I loved a man who had opened up a world to me but hadn’t loved me enough to stay in it
― Jojo Moyes, After You
Long before Emilia Clarke’s eyebrows tried to break free of her face, there was a tearjerker of a novel named Me Before You. Funny, touching and ultimately heartbreaking, Me Before You was a huge hit, and a story I got very very into. (Full disclosure: Thanks to the movie trailer I can no longer listen to this song without feeling weepy. Almost related: Ed Sheerchin.)
After You, the ‘long awaited sequel,’ picks up on the life of Me Before You’s heroine, Lou. Set 18 months after quadriplegic Will’s untimely exit, we find Lou living alone in an impersonal London flat, working behind a bar in an airport and struggling with several thoughts: What to do next and why she wasn’t enough being just two of them. Though not an epic love story like its predecessor, After You deals with a feeling arguably just as strong as love – grief.
Through the introduction of a new central character alongside a host of supporting characters, through Lou’s own emotional responses and throughout the entire storyline from support groups to the rejection of everything that reminds Lou of her former life, the reader is presented with the idea and effects of grieving, the many ways in which a person has the choice to sink or swim, and the importance of letting go. I can’t say much more than that without giving everything away but I will say the representation of the grief cycle was realistic, the whole thing was kind of interesting, and the feels were more than a little relatable. #NoSpoilers.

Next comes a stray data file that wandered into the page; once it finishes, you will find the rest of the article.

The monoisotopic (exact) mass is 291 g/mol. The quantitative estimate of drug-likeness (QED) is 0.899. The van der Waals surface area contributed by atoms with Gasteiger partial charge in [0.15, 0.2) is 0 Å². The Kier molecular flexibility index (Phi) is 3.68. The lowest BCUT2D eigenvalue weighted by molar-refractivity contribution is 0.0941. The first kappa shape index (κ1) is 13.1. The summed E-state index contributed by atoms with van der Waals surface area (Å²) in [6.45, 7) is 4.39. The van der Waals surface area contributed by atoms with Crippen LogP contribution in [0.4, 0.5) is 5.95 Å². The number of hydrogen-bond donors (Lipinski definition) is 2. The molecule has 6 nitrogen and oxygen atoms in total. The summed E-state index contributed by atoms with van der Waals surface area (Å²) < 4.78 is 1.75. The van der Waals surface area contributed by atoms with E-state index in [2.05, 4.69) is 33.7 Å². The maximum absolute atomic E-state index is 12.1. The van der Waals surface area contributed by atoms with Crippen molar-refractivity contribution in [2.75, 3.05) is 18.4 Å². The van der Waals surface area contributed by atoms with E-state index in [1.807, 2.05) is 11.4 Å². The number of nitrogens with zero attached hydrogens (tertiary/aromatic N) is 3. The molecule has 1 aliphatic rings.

Although I enjoyed this story, however, I didn’t love it. It didn’t stir the same emotions as Me Before You and while the ‘new Will’ (or new main character introduced early on to replace the gap he left behind, anyway) had her own set of troubles and a storyline that was mildly intriguing, I found her and her backstory a little unbelievable. It was almost like she’d just been stuck in there as a tool to help Lou recover rather than being a person of any real relevance. Still, the story dealt with some real issues in a sensitive way without the need for sugarcoating, it was an easy read and it was even sort of heartwarming in its portrayal of a person pulling themselves out of a slump.
Long story short: After You isn’t as good as Me Before You, but it’s pretty good in its own right. If you liked the first, it’s almost definitely worth a read… Just don’t go expecting Will to make a surprise appearance, OK? That ship has sadly sailed. ( 🙁 )